In Eclipse 3.2 a new hookable adaptor has been included that is used by default as the framework adaptor. The framework adaptor API has remained unchanged for the most part in Eclipse 3.2. What has changed is the actual implementation of the adaptor API. A new implementation of the adaptor API is now included which provides hooks that others can implement to provide functionality to the adaptor implementation.
The hookable adaptor is implemented in the package org.eclipse.osgi.baseadaptor. This adaptor implementation provides all of the default behavior required of a FrameworkAdaptor to provide an OSGi R4 compliant Framework. It also provides many hooks that allow others to insert additional functionality into the framework through what are called framework extension bundles. See the OSGi Core Specification chapter 3.15 "Extension Bundles" for more information.
Framework extension bundles are fragments of the system bundle (org.eclipse.osgi). As a fragment they can provide extra classes which the framework can use. Framework extensions which provide hook implementations must be identified before the framework is launched so that the content of the extension is available when the adaptor is created and used. To do this the osgi.framework.extensions property can be used to set a list of framework extension names. A framework extension bundle can define a set of hook implementations that are configured with the hookable adaptor (using a hookconfigurators.properties file).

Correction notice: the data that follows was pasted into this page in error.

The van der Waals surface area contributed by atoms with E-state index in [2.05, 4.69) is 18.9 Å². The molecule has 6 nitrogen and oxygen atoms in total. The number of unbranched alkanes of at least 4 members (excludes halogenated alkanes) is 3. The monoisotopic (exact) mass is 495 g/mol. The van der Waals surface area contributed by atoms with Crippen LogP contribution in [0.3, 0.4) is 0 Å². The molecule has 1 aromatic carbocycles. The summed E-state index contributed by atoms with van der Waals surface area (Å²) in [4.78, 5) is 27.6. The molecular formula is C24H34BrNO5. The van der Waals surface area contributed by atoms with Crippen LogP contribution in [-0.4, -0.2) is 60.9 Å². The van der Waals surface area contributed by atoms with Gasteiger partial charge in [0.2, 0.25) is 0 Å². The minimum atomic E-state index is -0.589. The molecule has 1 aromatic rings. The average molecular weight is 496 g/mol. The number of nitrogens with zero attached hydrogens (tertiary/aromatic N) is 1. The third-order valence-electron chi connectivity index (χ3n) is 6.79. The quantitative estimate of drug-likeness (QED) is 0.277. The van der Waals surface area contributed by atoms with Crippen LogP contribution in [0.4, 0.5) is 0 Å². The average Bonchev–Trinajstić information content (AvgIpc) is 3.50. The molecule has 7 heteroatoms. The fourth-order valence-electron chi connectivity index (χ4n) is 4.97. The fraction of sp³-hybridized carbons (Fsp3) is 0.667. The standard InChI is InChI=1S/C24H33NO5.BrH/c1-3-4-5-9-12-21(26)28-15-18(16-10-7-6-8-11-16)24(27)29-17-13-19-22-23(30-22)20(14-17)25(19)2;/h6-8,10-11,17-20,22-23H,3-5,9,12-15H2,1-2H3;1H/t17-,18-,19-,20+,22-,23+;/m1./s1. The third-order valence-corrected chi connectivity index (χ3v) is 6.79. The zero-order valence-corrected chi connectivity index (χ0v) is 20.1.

The Base Adaptor
The class org.eclipse.osgi.baseadaptor.BaseAdaptor implements the interface org.eclipse.osgi.framework.adaptor.FrameworkAdaptor. This class is used by default as the adaptor of the framework. You should avoid extending this class, instead you should use hook implementations to add functionality to the BaseAdaptor.
In some cases it may be impossible to do what you want with the current set of adaptor hooks. In this case you may be forced to extend the BaseAdaptor class to provide your own adaptor implementation. If you find yourself in this situation then you should open a bug against Framework Equinox requesting a new hook method or interface.
The Hook Registry